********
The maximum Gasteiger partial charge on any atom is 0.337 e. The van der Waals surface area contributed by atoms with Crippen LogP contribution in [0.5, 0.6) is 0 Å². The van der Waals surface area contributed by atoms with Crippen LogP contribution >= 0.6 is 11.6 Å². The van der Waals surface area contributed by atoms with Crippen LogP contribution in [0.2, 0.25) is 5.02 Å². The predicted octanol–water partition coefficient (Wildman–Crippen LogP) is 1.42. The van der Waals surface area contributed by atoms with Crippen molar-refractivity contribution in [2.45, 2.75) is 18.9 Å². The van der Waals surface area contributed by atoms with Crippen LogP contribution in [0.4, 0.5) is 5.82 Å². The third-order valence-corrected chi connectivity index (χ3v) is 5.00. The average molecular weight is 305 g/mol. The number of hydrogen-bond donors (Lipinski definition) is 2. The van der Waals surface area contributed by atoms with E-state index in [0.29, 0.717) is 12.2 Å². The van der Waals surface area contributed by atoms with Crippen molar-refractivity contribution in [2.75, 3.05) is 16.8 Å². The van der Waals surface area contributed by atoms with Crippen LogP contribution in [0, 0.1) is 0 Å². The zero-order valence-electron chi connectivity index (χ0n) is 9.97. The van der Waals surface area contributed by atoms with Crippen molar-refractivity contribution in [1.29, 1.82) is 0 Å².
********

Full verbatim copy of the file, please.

The maximum Gasteiger partial charge on any atom is 0.337 e. The van der Waals surface area contributed by atoms with Crippen LogP contribution in [0.5, 0.6) is 0 Å². The van der Waals surface area contributed by atoms with Crippen LogP contribution >= 0.6 is 11.6 Å². The van der Waals surface area contributed by atoms with Crippen LogP contribution in [0.2, 0.25) is 5.02 Å². The predicted octanol–water partition coefficient (Wildman–Crippen LogP) is 1.42. The van der Waals surface area contributed by atoms with Crippen molar-refractivity contribution in [2.45, 2.75) is 18.9 Å². The van der Waals surface area contributed by atoms with Crippen LogP contribution in [0.4, 0.5) is 5.82 Å². The third-order valence-corrected chi connectivity index (χ3v) is 5.00. The average molecular weight is 305 g/mol. The number of hydrogen-bond donors (Lipinski definition) is 2. The van der Waals surface area contributed by atoms with E-state index in [0.29, 0.717) is 12.2 Å². The van der Waals surface area contributed by atoms with Crippen molar-refractivity contribution in [2.75, 3.05) is 16.8 Å². The van der Waals surface area contributed by atoms with Crippen LogP contribution in [0, 0.1) is 0 Å². The zero-order valence-electron chi connectivity index (χ0n) is 9.97. The van der Waals surface area contributed by atoms with Crippen molar-refractivity contribution in [1.29, 1.82) is 0 Å².